Impregnable fortress surrounded by marshes
The fortress of Bourtange had only just been completed when the troops loyal to Spain were already knocking on the gates of this fortress. However, the combination of bastions and boggy marshes kept them at bay. Even the bishop of Münster failed in his attempts to conquer Bourtange. Be sure to add a visit to this impregnable Groningen fortress to your to-do-list.
The Vesting Bourtange fortress was built in the late sixteenth century as a defence work in the Eighty Years’ War. The bastions provided a clear view of enemies coming from any direction. Or rather: a good look at how they hopelessly sank in the surrounding mashes. One century later, Captain Prott put Bourtange on the map when the hostile bishop Bernard van Galen – known as Bommen Berend (Bullet Berend) in Groningen – made an attempt to corrupt Prott with a ‘golden bombardment’; he tried to bribe Prott with a choice between an amount of 200,000 guilders or a country estate in Westfalen. Tradition has it that Prott replied as follows: ‘I’ll give you 200,000 bullets instead!’ Bourtange withstood the subsequent attack, forcing the enemy to fall back into the mud.
Bourtange was rebuilt to its former look and style, including the ramparts, canals and red drawbridges. Prott’s heroic actions of those days are commemorated each year during a re-enacted pitched battle. At the same time, Bourtange has grown into a village inhabited by modern villagers, just like in the past: in addition to the soldiers and their families, citizens also lived in the fortress and took on various auxiliary job. Many of the old buildings are open to the public, such as the school, the church and the mill. This is an unforgettable journey back in time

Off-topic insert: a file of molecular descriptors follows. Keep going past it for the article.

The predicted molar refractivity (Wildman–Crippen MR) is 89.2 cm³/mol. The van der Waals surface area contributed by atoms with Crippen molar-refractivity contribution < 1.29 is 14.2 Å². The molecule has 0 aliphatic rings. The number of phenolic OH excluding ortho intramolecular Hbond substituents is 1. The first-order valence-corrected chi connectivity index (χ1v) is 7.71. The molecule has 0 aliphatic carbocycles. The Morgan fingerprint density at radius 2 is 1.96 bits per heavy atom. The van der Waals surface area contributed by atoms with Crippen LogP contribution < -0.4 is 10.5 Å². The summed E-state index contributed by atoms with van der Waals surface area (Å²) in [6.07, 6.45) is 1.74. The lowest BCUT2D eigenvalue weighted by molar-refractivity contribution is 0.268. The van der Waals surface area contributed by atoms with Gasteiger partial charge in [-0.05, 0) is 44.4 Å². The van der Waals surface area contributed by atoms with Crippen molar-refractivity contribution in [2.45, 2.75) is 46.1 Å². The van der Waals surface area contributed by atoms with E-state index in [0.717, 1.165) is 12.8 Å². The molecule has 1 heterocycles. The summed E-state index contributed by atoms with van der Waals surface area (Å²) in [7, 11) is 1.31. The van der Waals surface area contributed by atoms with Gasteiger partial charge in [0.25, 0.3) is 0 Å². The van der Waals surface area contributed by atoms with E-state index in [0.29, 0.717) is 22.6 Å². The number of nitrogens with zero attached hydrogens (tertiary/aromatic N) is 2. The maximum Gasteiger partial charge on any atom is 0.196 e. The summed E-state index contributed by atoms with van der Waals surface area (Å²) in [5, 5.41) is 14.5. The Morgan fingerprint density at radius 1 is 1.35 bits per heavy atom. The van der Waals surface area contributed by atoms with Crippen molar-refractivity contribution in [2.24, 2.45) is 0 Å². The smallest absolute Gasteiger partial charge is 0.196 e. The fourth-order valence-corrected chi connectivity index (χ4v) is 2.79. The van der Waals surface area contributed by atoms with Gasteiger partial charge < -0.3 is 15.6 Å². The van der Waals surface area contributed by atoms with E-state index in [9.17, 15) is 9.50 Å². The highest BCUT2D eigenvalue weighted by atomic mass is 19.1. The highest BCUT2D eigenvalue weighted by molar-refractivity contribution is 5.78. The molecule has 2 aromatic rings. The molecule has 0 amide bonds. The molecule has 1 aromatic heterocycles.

Travel through time
A visit to Bourtange is a guaranteed day of sheer fun. Explore the village on foot, visit the shops and the old-fashioned candle-making factory, and top your excursion off with a drink or bite to eat at one of the friendly bars or restaurants. Interesting events are held on a regular basis, from lively markets to realistic re-enactments of pitched battles. Immerse yourself in the history of the fortress and make an impressive journey through time in one of the various museums. Conclude the day with an overnight stay in the fortress in a box bed and experience what things used to be like at night. If you spend a weekend here, don't be alarmed if there is a sudden loud bang, because the old cannon is still fired every Sunday afternoon.